Roman Bath House and Wery Wall Remains

Discovered and excavated in 1973/4, the Roman bath house in Vicarage Field, Lancaster, formed one end of a large courtyard house, probably the home of a Roman official. Much of the actual bath part of the building is unfortunately hidden beneath a multi-storey car park, but you can see the base of the walls and the remains of the hypocaust system used to heat the baths.

The bath house was demolished in about 340AD to make way for a new and massive stone fort. Part of the fort wall, known as the ‘Wery Wall’, can also be seen nearby.

The visible remains are just a small part of the Roman archaeology in this area. For more information on recent excavations on Lancaster’s Castle Hill please see

The bath house site is open at all reasonable times.


Getting here

By Car

The bath house is in the Vicarage Field, with access from the footpath linking St George’s Quay to Castle Hill. If you are driving, please DO NOT try to follow satnav directions directly to the site. You will need to choose one of the nearby car parks as your destination, or use Lancaster’s Park and Ride scheme to get into the city centre from the M6.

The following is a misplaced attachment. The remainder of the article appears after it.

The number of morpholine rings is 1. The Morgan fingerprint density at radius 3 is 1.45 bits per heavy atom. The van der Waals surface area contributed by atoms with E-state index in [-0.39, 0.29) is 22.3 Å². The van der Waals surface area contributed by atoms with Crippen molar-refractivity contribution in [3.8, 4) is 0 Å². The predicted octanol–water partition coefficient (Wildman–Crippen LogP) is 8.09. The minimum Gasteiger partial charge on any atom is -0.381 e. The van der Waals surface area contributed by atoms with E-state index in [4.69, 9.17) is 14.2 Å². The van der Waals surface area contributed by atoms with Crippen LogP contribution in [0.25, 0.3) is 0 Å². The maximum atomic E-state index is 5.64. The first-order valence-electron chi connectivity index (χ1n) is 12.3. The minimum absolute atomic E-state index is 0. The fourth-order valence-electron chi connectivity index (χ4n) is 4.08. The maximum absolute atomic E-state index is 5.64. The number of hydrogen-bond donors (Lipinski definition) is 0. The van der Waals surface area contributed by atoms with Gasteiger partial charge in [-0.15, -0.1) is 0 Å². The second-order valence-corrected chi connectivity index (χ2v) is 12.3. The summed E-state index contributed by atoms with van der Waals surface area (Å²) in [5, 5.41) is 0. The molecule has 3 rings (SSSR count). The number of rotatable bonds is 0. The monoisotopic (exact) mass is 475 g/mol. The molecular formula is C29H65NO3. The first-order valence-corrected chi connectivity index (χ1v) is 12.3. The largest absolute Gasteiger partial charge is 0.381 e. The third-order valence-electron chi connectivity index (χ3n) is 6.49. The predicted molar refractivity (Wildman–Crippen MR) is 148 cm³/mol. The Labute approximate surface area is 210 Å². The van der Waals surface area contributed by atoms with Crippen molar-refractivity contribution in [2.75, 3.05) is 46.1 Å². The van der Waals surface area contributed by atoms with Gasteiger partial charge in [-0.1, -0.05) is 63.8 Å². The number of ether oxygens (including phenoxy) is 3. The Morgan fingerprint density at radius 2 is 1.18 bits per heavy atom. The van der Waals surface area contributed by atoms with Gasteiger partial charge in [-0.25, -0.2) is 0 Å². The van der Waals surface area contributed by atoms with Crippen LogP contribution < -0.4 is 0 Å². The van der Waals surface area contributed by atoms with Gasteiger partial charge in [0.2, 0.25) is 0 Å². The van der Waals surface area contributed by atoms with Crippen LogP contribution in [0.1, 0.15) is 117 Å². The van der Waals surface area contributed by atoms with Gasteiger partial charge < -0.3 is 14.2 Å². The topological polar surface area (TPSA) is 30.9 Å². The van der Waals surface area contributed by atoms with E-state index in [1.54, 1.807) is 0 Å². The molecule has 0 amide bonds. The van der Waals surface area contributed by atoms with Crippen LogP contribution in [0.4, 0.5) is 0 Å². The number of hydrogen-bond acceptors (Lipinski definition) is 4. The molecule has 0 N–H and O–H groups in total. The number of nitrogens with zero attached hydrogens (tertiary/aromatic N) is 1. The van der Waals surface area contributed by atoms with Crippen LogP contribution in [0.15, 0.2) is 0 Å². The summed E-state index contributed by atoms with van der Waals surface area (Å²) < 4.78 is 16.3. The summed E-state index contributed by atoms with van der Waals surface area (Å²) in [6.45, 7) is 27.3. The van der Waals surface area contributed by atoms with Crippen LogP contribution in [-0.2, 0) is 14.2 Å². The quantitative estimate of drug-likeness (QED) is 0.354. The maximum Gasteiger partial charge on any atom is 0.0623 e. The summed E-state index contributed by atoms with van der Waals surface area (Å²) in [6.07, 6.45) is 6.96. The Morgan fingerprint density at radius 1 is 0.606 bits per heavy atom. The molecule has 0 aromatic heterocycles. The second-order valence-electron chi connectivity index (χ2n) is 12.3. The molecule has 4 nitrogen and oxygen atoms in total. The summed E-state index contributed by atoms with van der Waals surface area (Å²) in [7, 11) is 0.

On Foot, by Public Transport or by Bike

The bath house is withing easy walking or cycling distance from Lancaster’s bus and railway stations. It’s accessed via a mown grass path through Vicarage Field from the footpath which connects St George’s Quay to Castle Hill.


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